• Andrés Henao Castro (University of Massachusetts, Boston) “Antigone and the necrodialectic of enforced disappearances.”
  • Katherine Fleming (English and Drama, Queen Mary University of London)“Antigone, WWII and the battleground of philosophy”
  • Kristina Hagström-Ståhl (Performative Arts, University of Gothenburg) “Un-doing Antigone
  • Ekin Bodur (English, University of Cambridge) “When Antigone embodies collective resistance”





Panel: Re-/Un-working tragedy in times/zones of crisis

 How do people in various zones of crisis embrace, interpret and adapt canonical traditions of tragedy to make sense of their suffering and express their resistance? 

 How might we rethink the adaptations of canonical tragedies as a destabilizing gesture – an un-working, rather than re-working - through perspectives from the Global South?


Chair: Barbara Goff (Classics, University of Reading) 

  • Sola Adeyemi (Theatre and Performance, Goldsmiths University of London) 
  • Ramona Mosse (Freie Universitat, Berlin)
  • Miriam Leonard (Classics, University College London)
  • Tina Chanter (Philosophy, Newcastle University)

Tea and Coffee


Practical Workshop: 

Can a dramatic text or performance ever be universal?

Mark Maughan & Tim Cowbury (Theatre Makers, a Writer-Director Partnership)

The Claim (Oberon, 2018) is a theatre piece written by Tim Cowbury and directed by Mark Maughan that was researched and developed for three years before its first critically acclaimed UK tour in 17/18. It has since played Plaines Plough's Roundabout auditorium as part of the British Council Showcase in Edinburgh Fringe Festival 2019 and is currently booking an international tour for throughout 2020. 

Taking the slippery nature of translation and the Home Office’s interview process for granting asylum as its initial sources of inspiration, we set out to create a piece that was as engaging for those with little to no knowledge or experience of the process as it was for those who have lived experience of this flawed official system. 

We embarked on an integrated and lengthy research and development period, with the support of migrant organisations and asylum seekers and refugees. 

This workshop will cover how Tim came to write a text that is in turns absurd, hilarious and ultimately tragic. It will touch upon the artistic discoveries, challenges and surprises we faced along the way and how those impacted on the final text and production. We will reflect on whether we have managed to create a truly 'universal' piece in the context of The Claim

To conclude the workshop, we will draw upon the work of practitioners adapting canonical tragedies, to extend our thinking on whether we can truly talk about a 'universal' text and what it means to try to adapt, to reach across cultural assumptions and how we come up against the same questions of an audience's capacities to get, understand, reference. We will also touch upon notions of decolonizing text and how the very notion of an assumed 'us' is at play in many theatre texts, which forms part of the problem.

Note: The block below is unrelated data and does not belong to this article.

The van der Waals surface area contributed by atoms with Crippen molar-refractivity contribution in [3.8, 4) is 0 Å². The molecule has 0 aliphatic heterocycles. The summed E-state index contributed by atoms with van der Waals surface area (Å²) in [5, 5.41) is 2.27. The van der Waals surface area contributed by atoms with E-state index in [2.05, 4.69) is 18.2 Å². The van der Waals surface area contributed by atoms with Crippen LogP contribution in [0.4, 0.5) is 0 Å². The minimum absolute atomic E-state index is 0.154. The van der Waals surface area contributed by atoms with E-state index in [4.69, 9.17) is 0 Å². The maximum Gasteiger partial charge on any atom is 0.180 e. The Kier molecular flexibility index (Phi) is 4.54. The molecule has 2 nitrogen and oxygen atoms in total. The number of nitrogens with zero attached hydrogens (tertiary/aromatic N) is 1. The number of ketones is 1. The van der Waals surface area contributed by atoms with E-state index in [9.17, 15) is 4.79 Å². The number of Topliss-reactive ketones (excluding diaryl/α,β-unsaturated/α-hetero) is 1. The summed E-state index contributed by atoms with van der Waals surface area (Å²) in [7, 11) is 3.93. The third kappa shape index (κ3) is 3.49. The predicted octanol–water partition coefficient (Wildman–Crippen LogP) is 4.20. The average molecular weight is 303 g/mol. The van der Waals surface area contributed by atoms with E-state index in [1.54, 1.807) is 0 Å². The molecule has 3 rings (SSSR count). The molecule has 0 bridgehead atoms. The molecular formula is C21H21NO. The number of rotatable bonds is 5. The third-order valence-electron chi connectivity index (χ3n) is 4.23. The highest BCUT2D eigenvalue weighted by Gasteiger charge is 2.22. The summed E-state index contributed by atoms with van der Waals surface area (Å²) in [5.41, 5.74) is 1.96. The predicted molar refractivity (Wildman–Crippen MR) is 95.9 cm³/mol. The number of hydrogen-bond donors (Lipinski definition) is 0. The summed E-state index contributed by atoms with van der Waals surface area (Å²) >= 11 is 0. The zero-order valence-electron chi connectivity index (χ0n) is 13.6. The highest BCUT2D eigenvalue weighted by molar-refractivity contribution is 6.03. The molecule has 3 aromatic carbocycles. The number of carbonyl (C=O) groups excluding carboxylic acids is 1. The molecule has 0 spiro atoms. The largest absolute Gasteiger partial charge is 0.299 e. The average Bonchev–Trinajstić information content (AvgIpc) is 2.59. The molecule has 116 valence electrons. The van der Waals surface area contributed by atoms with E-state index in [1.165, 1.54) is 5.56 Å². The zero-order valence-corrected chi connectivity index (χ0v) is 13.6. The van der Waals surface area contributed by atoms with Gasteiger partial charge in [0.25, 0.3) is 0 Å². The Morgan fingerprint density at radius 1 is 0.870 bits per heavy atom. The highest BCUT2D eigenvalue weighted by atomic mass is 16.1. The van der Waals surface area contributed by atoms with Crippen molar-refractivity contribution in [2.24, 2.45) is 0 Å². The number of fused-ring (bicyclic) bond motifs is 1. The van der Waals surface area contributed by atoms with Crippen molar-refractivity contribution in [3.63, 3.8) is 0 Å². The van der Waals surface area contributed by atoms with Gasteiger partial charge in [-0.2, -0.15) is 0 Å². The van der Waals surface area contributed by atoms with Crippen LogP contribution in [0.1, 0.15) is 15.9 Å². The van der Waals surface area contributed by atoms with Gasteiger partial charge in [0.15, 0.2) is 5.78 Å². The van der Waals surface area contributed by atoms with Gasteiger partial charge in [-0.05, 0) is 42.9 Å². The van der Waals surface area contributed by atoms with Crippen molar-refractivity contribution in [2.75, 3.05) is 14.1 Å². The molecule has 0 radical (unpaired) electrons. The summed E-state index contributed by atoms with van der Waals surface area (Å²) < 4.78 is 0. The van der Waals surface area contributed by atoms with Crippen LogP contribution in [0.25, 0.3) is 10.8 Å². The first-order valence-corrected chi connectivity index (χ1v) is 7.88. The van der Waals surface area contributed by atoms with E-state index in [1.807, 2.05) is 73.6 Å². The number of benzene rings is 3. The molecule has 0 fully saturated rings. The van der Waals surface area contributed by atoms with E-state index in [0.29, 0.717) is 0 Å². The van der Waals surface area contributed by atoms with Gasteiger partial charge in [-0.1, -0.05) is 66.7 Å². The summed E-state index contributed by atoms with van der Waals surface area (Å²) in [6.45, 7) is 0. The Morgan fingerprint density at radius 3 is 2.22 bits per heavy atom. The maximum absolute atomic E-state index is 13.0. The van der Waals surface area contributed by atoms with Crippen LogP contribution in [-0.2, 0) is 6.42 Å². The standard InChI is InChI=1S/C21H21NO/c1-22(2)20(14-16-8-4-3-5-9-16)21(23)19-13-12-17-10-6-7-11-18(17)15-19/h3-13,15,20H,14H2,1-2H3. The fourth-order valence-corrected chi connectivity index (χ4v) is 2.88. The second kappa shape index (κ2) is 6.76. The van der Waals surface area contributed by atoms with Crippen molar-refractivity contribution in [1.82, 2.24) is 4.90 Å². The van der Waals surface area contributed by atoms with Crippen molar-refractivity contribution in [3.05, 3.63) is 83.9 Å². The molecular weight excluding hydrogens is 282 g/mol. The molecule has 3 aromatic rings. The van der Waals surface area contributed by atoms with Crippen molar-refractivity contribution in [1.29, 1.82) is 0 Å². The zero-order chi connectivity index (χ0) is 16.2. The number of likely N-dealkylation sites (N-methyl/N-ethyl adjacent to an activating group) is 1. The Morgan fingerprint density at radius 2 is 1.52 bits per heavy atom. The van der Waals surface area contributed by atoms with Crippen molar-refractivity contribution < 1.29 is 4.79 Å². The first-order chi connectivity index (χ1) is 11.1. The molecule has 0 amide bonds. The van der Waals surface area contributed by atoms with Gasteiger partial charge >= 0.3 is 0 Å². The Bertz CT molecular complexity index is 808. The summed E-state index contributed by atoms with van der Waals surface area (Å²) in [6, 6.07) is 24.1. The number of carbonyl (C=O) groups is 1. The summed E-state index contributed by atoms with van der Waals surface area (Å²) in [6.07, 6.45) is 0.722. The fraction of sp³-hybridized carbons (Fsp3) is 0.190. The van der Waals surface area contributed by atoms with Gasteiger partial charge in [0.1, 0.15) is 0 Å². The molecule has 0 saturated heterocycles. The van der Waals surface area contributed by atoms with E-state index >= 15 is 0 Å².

Dinner (reserve your place via the event registration link)

Day 2 - 7th December


Panel: Deterritorialization / Reterritorialization: Global South Perspectives 

Is there such a thing as a global south perspective? Or perspectives? 

Do they use canonical counter-discourse to decolonize tragedy? 

Do they offer an immediate critique of the western idea of the canon, or do they add pile upon pile on the very same canon?

Chair: Sami Everett (CRASSH, Univeristy of Cambridge)

  • Astrid Van Weyenberg (Film and Literary Studies, Leiden University) 
  • Jane Montgomery Griffiths (Theatre and Performance, Monash University)
  • Anna Frieda Kuhn (Comparative Literature, University of Würzburg) 
  • Eylem Ejder (Theatre Studies, Ankara University)

Tea and Coffee


Roundtable Discussion

The Politics of Adaptation

Is there a unified or trans-historical idea of tragedy? 

Is adapting a Greek tragedy to comment on the political present unfair to the text? 

Chair: Zoe Svendsen (English, Cambridge University, Theatre Director)


  • Rosa Andujar (Liberal Arts and Classics, King’s College London) 
  • Simon Goldhill (Classics, University of Cambridge)
  • Jennifer Wallace (English, University of Cambridge)
  • Chana Morgenstern (English, University of Cambridge)
  • Omar Abusaada (Theatre Director)



Conversation with Artists:

Özlem Daltaban & Murat Daltaban (DOT Theatre Istanbul & Edinburgh)

Özlem and Murat have produced and directed Meet Me at Dawn, a version of Orpheus and Eurydice by Zinnie Harris at the Arcola Theatre, London for this season. Their co-production of Brecht’s “Mrs. Puntila and her Man Matti” is upcoming at Royal Lyceum Theatre and Citizen Theatre in Edinburgh in February 2020.


Final Discussion: 

What are the stakes about generalizing about the Global South? Where is (or isn’t) “the Global South”?

Ankhi Mukherjee (English, Oxford University)

Professor of English and World Literatures at Wadham College, Oxford University and co-editor of the Blackwell Companion to Psychoanalysis, Literature, and Culture; Cambridge University Press’s After Lacan (2018); and the author of What is a Classic? Postcolonial Rewriting and Invention of the Canon (Stanford, 2014).